A federal judge on Thursday ordered Florida to stop enforcing its new “Stop WOKE Act” at the state’s public colleges and universities.

The ruling came in two lawsuits — one filed by a University of South Florida student and professor and another by a Florida A&M professor — both alleging that the law illegally prevents frank discussions about the nation’s racial history in classrooms.

The legislation prohibits advancing concepts that make anyone feel “guilt, anguish or other psychological distress” related to race, color, national origin or sex because of actions “committed in the past.” It is also tied to proposed regulations that would govern tenure reviews of faculty members.

Professor Adriana Novoa and student Sam Rechek, both from USF, argued the law was unconstitutional. The state countered that the law has not harmed the plaintiffs and does not prohibit some of the discussions of the race-related topics mentioned in the lawsuit.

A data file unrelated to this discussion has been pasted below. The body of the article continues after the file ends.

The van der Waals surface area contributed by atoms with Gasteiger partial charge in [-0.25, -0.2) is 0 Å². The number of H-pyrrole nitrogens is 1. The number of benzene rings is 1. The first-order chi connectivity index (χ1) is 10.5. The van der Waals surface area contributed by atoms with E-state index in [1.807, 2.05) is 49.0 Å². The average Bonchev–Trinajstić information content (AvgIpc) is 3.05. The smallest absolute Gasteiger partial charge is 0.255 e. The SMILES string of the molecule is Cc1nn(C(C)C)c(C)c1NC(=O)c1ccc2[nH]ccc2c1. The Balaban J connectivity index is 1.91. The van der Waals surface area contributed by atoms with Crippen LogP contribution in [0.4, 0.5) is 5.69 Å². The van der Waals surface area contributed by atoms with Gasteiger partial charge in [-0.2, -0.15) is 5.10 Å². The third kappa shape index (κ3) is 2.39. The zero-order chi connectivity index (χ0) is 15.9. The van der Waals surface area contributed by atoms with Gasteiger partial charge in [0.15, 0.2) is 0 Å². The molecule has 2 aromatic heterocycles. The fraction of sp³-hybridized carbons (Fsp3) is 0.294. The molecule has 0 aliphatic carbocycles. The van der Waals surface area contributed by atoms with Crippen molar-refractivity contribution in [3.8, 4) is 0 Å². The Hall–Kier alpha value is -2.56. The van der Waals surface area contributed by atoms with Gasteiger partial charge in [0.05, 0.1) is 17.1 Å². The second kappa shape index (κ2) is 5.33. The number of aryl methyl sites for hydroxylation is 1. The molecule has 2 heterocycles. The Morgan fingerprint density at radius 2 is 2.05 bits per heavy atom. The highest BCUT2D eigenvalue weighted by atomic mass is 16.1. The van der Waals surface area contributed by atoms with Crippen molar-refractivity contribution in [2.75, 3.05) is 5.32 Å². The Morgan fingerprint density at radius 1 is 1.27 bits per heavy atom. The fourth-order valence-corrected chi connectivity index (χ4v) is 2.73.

In Pernell’s lawsuit also challenging ‘Stop WOKE,’ the same lawyers wrote that because faculty members are employees of the state, “the First Amendment simply has no application in this context” because their employer “has simply chosen to regulate its own speech.”

Adam Steinbaugh, a lawyer for the Foundation for Individual Rights Expression, said the ruling was important for faculty of all political persuasions — including those who may have favored the Stop WOKE Act. The foundation is representing Novoa and Rechek.

The ruling “recognizes that faculty members are hired by the state but they don’t speak for the state,” Steinbaugh said. “They’re hired to engage in the robust exchange of views and ideas. Some of those views and ideas are going to be ones the state doesn’t like.”

In his order issuing a preliminary injunction against the law, U.S. District Judge Mark Walker quoted George Orwell:

“‘It was a bright cold day in April, and the clocks were striking thirteen,’ and the powers in charge of Florida’s public university system have declared the State has unfettered authority to muzzle its professors in the name of ‘freedom.’”

He wrote that the state was trying to argue that professors only had academic freedom if they expressed the viewpoint of the state.

“This is positively dystopian,” he wrote.

Higher education reporter for The Tampa Bay Times in partnership with Open Campus.